Influence of Training Status and Maturity on Pulmonary O2 Uptake Recovery Kinetics Following Cycle and Upper Body Exercise in Girls

in Pediatric Exercise Science
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  • 1 University of Exeter
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The influence of training status on pulmonary VO2 recovery kinetics, and its interaction with maturity, has not been investigated in young girls. Sixteen prepubertal (Pre: trained (T, 11.4 ± 0.7 years), 8 untrained (UT, 11.5 ± 0.6 years)) and 8 pubertal (Pub: 8T, 14.2 ± 0.7 years; 8 UT, 14.5 ± 1.3 years) girls completed repeat transitions from heavy intensity exercise to a baseline of unloaded exercise, on both an upper and lower body ergometer. The VO2 recovery time constant was significantly shorter in the trained prepubertal and pubertal girls during both cycle (Pre: T, 26 ± 4 vs. UT, 32 ± 6; Pub: T, 28 ± 2 vs. UT, 35 ± 7 s; both p < .05) and upper body exercise (Pre: T, 26 ± 4 vs. UT, 35 ± 6; Pub: T, 30 ± 4 vs. UT, 42 ± 3 s; both p < .05). No interaction was evident between training status and maturity. These results demonstrate the sensitivity of VO2 recovery kinetics to training in young girls and challenge the notion of a “maturational threshold” in the influence of training status on the physiological responses to exercise and recovery.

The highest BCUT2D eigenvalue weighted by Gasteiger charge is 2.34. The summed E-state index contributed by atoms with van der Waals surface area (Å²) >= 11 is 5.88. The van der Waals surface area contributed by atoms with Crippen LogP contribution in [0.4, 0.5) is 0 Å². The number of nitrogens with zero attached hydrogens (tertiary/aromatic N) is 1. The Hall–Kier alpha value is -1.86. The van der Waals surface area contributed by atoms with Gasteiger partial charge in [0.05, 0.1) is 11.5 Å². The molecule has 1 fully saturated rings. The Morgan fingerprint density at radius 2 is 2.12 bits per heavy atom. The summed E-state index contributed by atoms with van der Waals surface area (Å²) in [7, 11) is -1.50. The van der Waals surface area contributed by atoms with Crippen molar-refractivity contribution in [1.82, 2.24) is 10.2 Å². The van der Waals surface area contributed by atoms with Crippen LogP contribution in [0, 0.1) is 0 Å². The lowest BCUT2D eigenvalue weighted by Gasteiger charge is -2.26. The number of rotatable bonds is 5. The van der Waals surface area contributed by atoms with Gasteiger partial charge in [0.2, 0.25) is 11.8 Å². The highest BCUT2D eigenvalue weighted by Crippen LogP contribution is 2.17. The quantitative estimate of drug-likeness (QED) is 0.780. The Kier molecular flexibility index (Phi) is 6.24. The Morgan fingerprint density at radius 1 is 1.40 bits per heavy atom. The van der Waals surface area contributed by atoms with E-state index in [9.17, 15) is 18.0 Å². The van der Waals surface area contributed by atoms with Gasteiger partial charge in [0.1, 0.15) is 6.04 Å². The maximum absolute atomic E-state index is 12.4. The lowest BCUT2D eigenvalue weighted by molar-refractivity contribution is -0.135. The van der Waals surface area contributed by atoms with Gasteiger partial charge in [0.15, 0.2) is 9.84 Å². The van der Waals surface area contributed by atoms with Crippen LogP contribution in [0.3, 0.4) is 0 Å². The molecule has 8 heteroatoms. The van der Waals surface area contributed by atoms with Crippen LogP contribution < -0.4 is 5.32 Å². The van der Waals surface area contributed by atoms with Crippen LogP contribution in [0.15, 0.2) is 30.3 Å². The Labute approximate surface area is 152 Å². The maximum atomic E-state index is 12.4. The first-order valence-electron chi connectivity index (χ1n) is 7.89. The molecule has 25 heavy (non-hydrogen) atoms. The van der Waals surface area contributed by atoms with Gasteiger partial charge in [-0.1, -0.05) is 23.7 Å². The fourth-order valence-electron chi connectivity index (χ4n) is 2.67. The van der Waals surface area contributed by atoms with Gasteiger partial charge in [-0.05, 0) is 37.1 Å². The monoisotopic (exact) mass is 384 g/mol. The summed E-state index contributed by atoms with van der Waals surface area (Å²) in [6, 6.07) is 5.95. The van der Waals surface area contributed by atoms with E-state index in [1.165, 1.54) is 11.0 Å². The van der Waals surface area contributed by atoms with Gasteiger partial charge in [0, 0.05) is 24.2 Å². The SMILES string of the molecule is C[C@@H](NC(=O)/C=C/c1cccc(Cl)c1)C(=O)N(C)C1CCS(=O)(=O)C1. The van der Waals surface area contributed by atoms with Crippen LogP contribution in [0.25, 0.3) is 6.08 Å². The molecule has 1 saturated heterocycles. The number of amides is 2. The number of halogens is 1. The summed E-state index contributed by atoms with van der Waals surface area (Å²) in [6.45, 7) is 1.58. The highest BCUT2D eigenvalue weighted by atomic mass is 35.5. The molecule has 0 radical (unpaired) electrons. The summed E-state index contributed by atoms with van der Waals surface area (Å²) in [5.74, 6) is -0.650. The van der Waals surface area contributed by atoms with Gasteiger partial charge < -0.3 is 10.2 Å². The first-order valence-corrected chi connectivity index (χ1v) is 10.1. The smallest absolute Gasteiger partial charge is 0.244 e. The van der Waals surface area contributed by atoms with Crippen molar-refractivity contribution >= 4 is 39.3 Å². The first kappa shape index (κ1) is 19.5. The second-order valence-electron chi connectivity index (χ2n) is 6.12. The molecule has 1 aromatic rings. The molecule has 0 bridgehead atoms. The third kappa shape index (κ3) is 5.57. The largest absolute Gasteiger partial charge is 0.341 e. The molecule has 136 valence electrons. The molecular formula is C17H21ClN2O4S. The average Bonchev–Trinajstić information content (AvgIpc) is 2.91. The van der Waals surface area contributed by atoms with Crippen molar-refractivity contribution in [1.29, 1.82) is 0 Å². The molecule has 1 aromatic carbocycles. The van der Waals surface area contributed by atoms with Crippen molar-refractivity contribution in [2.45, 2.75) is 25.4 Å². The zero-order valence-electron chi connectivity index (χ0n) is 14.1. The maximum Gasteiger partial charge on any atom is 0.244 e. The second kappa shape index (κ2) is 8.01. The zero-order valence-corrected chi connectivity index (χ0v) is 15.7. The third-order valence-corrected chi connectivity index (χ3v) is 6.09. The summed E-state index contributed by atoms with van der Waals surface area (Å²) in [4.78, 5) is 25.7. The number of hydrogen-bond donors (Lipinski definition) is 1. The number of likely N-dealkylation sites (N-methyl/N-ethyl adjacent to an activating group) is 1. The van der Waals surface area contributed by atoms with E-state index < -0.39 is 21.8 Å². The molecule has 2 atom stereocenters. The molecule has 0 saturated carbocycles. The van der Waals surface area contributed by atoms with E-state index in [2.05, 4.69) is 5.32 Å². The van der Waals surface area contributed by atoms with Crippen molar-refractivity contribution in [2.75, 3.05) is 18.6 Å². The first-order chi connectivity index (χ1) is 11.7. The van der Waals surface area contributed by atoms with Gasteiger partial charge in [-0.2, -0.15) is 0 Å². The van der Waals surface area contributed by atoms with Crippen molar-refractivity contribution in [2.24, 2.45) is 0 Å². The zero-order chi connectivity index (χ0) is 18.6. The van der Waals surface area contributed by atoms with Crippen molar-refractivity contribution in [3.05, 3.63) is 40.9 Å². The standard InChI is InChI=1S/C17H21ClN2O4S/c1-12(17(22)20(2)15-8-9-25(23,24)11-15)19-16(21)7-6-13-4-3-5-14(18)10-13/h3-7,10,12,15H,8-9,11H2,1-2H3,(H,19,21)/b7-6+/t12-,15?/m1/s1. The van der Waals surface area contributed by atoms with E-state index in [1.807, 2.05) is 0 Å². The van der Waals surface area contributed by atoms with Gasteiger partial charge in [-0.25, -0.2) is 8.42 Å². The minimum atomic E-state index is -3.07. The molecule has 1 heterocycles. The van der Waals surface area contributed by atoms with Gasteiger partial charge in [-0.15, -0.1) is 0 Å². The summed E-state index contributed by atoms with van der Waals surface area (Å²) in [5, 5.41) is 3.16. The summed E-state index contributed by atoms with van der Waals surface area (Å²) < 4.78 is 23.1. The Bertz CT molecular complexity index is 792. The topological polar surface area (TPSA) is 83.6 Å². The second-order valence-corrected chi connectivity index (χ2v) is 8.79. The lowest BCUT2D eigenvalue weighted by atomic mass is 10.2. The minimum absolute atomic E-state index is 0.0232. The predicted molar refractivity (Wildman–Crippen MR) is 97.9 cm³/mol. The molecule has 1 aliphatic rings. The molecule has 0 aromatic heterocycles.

McNarry, Welsman, and Jones are with the School of Sport and Health Sciences, University of Exeter, Exeter, United Kingdom.